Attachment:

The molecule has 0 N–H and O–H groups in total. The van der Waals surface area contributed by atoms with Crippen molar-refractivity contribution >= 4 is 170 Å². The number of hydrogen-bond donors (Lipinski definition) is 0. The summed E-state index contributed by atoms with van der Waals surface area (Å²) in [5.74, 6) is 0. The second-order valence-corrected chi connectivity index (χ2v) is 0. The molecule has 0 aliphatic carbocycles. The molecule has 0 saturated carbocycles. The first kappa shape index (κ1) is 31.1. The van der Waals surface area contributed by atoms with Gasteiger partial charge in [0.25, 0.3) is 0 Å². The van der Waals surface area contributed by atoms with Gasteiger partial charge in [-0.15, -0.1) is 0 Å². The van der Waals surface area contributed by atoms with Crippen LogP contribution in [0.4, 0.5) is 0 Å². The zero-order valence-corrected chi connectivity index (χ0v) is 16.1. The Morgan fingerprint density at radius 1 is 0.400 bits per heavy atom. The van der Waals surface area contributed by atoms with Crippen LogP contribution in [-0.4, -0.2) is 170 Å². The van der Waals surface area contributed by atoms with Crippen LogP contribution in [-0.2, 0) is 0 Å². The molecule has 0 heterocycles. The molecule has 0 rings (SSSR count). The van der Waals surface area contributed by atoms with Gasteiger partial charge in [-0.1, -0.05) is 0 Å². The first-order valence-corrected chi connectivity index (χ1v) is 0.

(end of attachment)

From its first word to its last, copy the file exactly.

The molecule has 0 N–H and O–H groups in total. The van der Waals surface area contributed by atoms with Crippen molar-refractivity contribution >= 4 is 170 Å². The number of hydrogen-bond donors (Lipinski definition) is 0. The summed E-state index contributed by atoms with van der Waals surface area (Å²) in [5.74, 6) is 0. The second-order valence-corrected chi connectivity index (χ2v) is 0. The molecule has 0 aliphatic carbocycles. The molecule has 0 saturated carbocycles. The first kappa shape index (κ1) is 31.1. The van der Waals surface area contributed by atoms with Gasteiger partial charge in [0.25, 0.3) is 0 Å². The van der Waals surface area contributed by atoms with Gasteiger partial charge in [-0.15, -0.1) is 0 Å². The van der Waals surface area contributed by atoms with Crippen LogP contribution in [0.4, 0.5) is 0 Å². The zero-order valence-corrected chi connectivity index (χ0v) is 16.1. The Morgan fingerprint density at radius 1 is 0.400 bits per heavy atom. The van der Waals surface area contributed by atoms with Crippen LogP contribution in [-0.4, -0.2) is 170 Å². The van der Waals surface area contributed by atoms with Crippen LogP contribution in [-0.2, 0) is 0 Å². The molecule has 0 heterocycles. The molecule has 0 rings (SSSR count). The van der Waals surface area contributed by atoms with Gasteiger partial charge in [-0.1, -0.05) is 0 Å². The first-order valence-corrected chi connectivity index (χ1v) is 0.